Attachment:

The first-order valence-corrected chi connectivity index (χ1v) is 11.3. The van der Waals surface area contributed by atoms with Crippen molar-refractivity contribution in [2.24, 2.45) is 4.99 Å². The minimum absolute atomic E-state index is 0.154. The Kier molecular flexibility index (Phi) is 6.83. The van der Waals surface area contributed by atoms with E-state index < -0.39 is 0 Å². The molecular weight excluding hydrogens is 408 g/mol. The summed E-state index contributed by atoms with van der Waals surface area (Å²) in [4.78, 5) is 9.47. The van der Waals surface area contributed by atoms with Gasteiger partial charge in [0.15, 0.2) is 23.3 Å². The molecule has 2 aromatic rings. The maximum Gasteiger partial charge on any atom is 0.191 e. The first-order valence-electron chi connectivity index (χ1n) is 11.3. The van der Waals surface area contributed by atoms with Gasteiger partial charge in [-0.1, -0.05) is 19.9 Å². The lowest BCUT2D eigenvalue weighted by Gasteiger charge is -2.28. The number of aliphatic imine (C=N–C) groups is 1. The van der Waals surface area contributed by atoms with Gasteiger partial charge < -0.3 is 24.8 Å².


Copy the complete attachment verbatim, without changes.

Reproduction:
The first-order valence-corrected chi connectivity index (χ1v) is 11.3. The van der Waals surface area contributed by atoms with Crippen molar-refractivity contribution in [2.24, 2.45) is 4.99 Å². The minimum absolute atomic E-state index is 0.154. The Kier molecular flexibility index (Phi) is 6.83. The van der Waals surface area contributed by atoms with E-state index < -0.39 is 0 Å². The molecular weight excluding hydrogens is 408 g/mol. The summed E-state index contributed by atoms with van der Waals surface area (Å²) in [4.78, 5) is 9.47. The van der Waals surface area contributed by atoms with Gasteiger partial charge in [0.15, 0.2) is 23.3 Å². The molecule has 2 aromatic rings. The maximum Gasteiger partial charge on any atom is 0.191 e. The first-order valence-electron chi connectivity index (χ1n) is 11.3. The van der Waals surface area contributed by atoms with Gasteiger partial charge in [-0.1, -0.05) is 19.9 Å². The lowest BCUT2D eigenvalue weighted by Gasteiger charge is -2.28. The number of aliphatic imine (C=N–C) groups is 1. The van der Waals surface area contributed by atoms with Gasteiger partial charge < -0.3 is 24.8 Å².